Examining the intricacies of expenses and the association’s financial shortfall provides clarity on the challenges faced. The detailed breakdown of expenses is crucial for residents to understand the specific areas where funds are allocated and the reasons behind the association’s financial strain.

     The board can transparently communicate the detailed breakdown, outlining specific expenses such as maintenance, repairs, insurance, and other operational costs. This clarity helps residents comprehend the necessity of the funds and why certain expenditures are essential for the overall well-being of the community.

     By providing a comprehensive overview of the expenses, the reasons for the financial strain, and an initiative-taking plan for improvement, this approach should build trust, transparency, and a shared commitment among residents and hopefully facilitate a collaborative effort to navigate the challenges associated with special assessments.

The Association Attorney’s Role

     In the context of special assessments, the association attorney plays a specific role related to legal aspects surrounding these financial measures. The attorney’s responsibilities include the following:

     Legal Compliance—The association attorney ensures that the process of implementing special assessments adheres to the legal framework governing community associations. This involves reviewing governing documents, state laws, and any specific requirements related to special assessments.

     Notification Procedures—Special assessments often require specific notification procedures and a vote of the membership regarding these financial obligations. The attorney aids in drafting and reviewing these notifications and procedures to ensure they comply with the documents, state statutes, and legal standards in providing residents with the necessary information.

     Challenge Resolution—In situations where residents challenge or dispute the legitimacy of a special assessment, the association attorney becomes involved in resolving these legal issues. They may provide guidance on the association’s authority to impose assessments and address legal concerns raised by residents.

     Enforcement Actions—If residents fail to comply with the special assessment requirements, the association attorney may initiate legal actions to enforce payment. This can involve pursuing liens on properties or taking other legal measures to collect the necessary funds.

     Documentation and Records—The attorney ensures that all legal documentation related to special assessments is accurately maintained. This includes records of notifications, board decisions, and any legal actions taken, providing the legal documents in case of future disputes.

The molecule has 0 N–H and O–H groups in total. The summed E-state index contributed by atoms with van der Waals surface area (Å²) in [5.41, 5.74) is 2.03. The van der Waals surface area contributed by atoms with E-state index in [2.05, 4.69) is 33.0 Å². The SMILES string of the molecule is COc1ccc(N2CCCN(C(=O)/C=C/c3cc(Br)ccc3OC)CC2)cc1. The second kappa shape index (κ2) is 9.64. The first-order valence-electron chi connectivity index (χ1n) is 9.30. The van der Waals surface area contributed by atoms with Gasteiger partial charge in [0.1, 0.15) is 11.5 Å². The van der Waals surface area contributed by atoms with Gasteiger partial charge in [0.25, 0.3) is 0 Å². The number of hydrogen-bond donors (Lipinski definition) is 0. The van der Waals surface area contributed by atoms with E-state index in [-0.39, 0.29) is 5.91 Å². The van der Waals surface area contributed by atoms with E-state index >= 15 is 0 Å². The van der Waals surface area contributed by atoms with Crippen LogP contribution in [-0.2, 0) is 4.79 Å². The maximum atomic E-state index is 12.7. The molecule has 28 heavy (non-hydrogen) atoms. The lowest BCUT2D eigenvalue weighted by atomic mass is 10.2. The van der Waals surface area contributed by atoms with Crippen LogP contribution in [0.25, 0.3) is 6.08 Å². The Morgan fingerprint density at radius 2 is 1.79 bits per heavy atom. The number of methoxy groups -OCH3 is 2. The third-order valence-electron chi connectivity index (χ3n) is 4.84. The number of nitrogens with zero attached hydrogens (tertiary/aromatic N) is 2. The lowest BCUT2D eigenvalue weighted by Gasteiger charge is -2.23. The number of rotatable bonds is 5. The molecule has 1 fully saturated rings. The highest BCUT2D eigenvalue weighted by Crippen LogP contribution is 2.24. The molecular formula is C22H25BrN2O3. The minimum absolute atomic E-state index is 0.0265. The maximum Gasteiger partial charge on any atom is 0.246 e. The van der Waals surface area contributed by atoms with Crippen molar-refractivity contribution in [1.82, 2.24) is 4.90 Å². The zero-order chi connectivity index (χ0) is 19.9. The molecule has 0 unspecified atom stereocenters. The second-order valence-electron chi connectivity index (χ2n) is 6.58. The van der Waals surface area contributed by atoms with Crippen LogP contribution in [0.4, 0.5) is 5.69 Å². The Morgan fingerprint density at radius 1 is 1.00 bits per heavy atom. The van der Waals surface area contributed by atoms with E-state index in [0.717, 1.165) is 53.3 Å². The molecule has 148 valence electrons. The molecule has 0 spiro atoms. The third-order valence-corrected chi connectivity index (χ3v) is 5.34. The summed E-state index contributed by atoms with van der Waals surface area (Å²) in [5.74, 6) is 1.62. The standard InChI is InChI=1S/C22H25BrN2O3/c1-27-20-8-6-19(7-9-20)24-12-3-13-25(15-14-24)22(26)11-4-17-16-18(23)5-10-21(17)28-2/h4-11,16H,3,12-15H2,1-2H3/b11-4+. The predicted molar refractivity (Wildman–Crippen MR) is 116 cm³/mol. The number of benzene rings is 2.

Contractual Compliance—Special assessments may involve contracts with service providers or contractors for specific projects. The association attorney aids in reviewing and negotiating these contracts to protect the association’s legal interests.

     Review of Governing Documents—The attorney examines the association’s governing documents to confirm that they grant the board the authority to impose special assessments. They also ensure that any limitations or requirements related to special assessment procedures are in compliance.

     Legal Guidance to the Board—Offering ongoing legal guidance, the attorney advises the board on the legal implications of special assessments, potential challenges, and the best practices to minimize legal risks.

     By actively taking part in the legal aspects of special assessments, the association attorney contributes to a transparent and legally sound process. This involvement helps protect the association’s interests, ensures compliance with relevant laws, and addresses any legal challenges that may arise in the course of implementing special assessments.

     In the management of special assessments within community associations, it is crucial to acknowledge that this is a collective and collaborative effort that involves the board of directors, the community association manager (CAM), the attorney, and residents. This undertaking requires professionalism, patience, support, compassion, and a willingness to listen.

     Beyond mere numerical entries on a spreadsheet, the focus should be on the lives, homes, and sense of belonging within the community. It involves conveying communication with a human touch, approaching fiduciary duties with compassion, and utilizing the significant role of the CAM as a guide in this process.

     By embracing these principles, associations can develop resilience and unity in the face of financial challenges. Together, residents, boards, and managers can navigate this journey with empathy and understanding, ensuring that the association remains a secure, supportive, and stable community for all involved.

Betsy Barbieux

Because You Asked
By Betsy Barbieux, CAM, CFCAM, CMCA

     The troubles here continue! A board member approached me the other day and said the new board members changed passwords and codes and won’t share them with him.  He is locked out of the computers, the office, and banking passwords. And three of the board members are having private meetings and excluding the fourth one. What recourse does he have, if any?